With spring descending on us rapidly I would recommend making a stop off at the Phoenix Gallery and immersing yourself in rooms full of colour. Spread out over 4 rooms, curators June Frickleton and Patrick O’Donnell have collated contemporary paintings from 20 painters after a tireless search through artists based in the South East. This has resulted in an exuberant and refreshing collection, representative of the current trends in painting and of the local artists in this area. The exhibition surrounds you in vibrant colours, and abstract shapes engulf you in a sensory overload.

angela-smith 'minder'

Richard Gould’s paintings use intense, bold colours, resulting in an almost hallucinogenic effect. Using a selection of neon tones, he has intentionally re-worked subjects to highlight and critique the effects of reproduction of paintings on the Internet and magazines. He shows how the repeated digital and mechanical replication of an image completely corrupts its original intentions. Becky Rose on the other hand, has used the technique of painting to change our emotions towards a subject matter. Her series on explosions depict the clouds of destruction more like flowers in bloom. The use of soft, powdery brush strokes shows us the hidden beauty that can escalate from an act of devastation.

A personal highlight for me was the work of Paula MacArthur. She has put together a collection of paintings of gemstones, which she photographed at the Natural History Museum. This collection allows us, the viewer, to be engrossed into the unworldly space of jewels. MacArthur explains that through enlarging them they have been transformed into celestial entities. Part of the wonder is also captured through her technique in painting, as from a distance the jewels have a photographic clarity.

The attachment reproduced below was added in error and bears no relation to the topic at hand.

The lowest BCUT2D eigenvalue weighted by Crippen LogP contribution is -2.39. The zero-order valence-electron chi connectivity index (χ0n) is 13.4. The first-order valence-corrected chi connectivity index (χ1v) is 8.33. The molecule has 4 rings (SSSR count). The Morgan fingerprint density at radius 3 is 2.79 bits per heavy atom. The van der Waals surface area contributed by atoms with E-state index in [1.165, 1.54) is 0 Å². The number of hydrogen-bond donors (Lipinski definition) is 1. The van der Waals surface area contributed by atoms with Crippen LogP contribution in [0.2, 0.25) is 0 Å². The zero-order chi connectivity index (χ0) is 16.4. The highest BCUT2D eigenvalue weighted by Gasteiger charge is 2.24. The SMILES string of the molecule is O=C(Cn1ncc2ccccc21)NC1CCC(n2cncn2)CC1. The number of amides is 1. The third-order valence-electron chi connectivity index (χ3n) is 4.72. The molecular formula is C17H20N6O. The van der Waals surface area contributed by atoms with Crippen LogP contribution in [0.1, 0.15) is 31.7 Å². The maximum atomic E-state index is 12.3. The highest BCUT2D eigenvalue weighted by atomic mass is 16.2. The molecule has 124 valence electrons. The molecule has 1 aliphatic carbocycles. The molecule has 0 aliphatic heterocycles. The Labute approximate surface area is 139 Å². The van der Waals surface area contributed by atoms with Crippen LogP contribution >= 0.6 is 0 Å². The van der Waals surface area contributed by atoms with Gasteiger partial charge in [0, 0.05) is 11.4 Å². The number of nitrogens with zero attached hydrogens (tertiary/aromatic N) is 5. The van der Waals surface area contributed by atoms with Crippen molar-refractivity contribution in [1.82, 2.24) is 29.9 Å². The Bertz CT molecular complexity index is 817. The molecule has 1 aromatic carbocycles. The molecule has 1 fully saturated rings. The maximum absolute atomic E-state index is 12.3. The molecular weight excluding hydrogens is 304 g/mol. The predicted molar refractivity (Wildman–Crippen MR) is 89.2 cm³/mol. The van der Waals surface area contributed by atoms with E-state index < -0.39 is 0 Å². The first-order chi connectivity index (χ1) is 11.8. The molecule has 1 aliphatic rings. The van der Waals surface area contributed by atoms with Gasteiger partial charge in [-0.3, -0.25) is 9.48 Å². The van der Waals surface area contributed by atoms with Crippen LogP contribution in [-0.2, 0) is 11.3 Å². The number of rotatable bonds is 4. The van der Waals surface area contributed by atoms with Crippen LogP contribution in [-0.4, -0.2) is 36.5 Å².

becky-rose 'empire-of-dirt'

However, on closer inspection, you become aware of the physicality of the painting, the gestural marks and the abstract shapes constituting the painting and the jewels themselves. I was overwhelmed by the brightness and intensity of colour aided by the sunlight illuminating the room; this made for a truly spectacular experience. I felt like I was inside a kaleidoscope!

Overall ’20 Painters’ is not an exhibition to be missed! The curators have skillfully identified artists that demonstrate exciting ways of working with paint.

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